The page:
CPU manager: user-defined
invoke consume(long c)
Per-thread accounting objects: fixed structure
increment consumption invoke triggerConsume()
Multi-threaded Java component (resource-aware or legacy code): transformed for CPU accounting and control
Figure 1. Runtime Organization of a CPU-Managed Component.
individual CPU accounting objects by incrementing an integer field called consumption.
The CPU accounting scheme of J-RAF2 does not rely on a dedi- cated supervisor thread. Instead, the execution of management tasks is distributed among all threads in the system. Periodically, each thread invokes triggerConsume(), which itself calls consume(long c) on the CPU Manager (if any), in order to aggregate the collected informa- tion concerning its own CPU consumption within an account that is shared by all threads of the same software component. While inside consume(long c), each thread has the opportunity to execute manage- ment code, such as scheduling decisions, to ensure that a given resource quota is not exceeded. E.g., the thread may terminate the component if there is a hard limit on the total number of bytecode instructions it may execute, or it may delay itself (i.e., put itself to sleep) in order to meet a restriction placed on the execution rate.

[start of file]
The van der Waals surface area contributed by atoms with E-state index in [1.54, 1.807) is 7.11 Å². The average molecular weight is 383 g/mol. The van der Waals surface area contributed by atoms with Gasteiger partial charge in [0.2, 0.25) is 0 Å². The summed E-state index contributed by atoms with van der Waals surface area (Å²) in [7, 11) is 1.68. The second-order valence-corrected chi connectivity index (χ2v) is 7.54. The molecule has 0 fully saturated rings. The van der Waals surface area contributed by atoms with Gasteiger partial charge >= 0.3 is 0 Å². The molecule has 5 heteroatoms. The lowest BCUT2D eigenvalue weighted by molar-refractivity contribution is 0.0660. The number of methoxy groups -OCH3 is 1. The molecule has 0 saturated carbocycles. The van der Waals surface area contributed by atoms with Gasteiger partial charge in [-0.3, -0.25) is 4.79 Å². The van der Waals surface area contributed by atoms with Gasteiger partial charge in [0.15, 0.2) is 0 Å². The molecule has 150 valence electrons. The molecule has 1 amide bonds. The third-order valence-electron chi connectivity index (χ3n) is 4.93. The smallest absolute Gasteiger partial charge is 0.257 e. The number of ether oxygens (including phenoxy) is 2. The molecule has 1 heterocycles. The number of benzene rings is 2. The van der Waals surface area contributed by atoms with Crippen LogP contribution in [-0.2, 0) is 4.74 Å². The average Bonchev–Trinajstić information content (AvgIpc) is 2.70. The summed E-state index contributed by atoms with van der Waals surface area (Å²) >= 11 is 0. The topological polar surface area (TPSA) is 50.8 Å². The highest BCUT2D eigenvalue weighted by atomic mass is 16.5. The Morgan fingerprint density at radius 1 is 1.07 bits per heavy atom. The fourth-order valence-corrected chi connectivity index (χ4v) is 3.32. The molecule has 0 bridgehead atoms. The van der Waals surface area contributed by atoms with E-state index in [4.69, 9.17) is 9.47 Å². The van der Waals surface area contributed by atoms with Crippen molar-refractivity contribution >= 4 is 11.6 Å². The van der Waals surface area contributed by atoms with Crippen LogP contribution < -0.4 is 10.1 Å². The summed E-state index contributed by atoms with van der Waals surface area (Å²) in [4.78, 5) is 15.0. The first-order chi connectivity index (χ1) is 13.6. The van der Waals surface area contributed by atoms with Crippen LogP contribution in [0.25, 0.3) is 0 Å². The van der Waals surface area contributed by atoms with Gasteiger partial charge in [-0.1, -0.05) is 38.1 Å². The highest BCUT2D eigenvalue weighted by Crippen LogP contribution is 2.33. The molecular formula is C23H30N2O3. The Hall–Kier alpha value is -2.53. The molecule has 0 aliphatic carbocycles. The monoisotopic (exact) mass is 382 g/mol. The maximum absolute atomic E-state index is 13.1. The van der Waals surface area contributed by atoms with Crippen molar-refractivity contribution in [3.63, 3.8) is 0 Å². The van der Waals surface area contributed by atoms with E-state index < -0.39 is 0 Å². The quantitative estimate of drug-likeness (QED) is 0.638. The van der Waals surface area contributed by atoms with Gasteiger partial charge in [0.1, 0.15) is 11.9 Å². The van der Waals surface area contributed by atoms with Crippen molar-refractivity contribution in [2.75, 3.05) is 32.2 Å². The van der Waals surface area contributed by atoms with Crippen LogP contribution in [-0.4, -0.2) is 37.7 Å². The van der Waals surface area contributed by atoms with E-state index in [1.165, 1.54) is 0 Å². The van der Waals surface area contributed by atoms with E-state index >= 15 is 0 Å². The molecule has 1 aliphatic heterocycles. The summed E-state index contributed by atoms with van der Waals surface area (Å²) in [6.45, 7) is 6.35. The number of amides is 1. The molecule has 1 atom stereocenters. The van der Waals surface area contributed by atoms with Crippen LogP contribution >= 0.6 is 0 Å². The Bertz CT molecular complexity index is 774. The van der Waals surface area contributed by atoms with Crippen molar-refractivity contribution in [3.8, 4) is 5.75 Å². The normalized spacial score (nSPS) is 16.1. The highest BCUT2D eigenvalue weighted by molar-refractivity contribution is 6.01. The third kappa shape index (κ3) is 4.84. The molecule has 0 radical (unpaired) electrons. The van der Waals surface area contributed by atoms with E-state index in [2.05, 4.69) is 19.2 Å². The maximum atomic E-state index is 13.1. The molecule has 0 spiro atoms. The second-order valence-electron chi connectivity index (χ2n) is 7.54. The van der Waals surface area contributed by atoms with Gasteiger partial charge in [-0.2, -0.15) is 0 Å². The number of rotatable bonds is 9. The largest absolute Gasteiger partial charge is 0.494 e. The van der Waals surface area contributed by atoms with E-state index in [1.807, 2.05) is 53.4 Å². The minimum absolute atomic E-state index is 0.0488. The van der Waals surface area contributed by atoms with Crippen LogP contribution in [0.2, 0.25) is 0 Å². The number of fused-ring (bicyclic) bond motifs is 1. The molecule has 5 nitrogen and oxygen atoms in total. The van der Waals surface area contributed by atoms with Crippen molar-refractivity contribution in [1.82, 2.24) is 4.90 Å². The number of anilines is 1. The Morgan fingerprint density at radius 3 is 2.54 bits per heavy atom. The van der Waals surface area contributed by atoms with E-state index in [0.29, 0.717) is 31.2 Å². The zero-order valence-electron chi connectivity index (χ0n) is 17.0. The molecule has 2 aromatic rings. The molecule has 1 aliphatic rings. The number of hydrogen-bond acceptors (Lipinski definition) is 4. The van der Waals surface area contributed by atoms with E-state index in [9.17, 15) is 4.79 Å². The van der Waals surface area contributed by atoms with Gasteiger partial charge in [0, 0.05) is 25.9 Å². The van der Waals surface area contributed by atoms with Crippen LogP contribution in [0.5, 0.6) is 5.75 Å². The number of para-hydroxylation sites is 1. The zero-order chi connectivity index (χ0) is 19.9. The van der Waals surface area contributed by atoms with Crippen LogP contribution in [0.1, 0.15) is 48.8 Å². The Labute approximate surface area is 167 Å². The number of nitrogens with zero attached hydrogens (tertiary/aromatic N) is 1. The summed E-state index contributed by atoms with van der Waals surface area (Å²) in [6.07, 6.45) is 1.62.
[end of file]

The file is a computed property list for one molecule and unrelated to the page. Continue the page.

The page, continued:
We call our approach self-accounting, because each thread accounts for its own CPU consumption. Self-accounting is essential for the porta- bility of management code, since its activation does not rely on the under-specified scheduling of the JVM. Moreover, when a thread man- ages itself, we avoid many deadlocking and access rights issues that arise with a dedicated supervisor thread, since the consume(long c) invocation is synchronous (i.e., blocking), and executed directly by the thread to which the policy applies.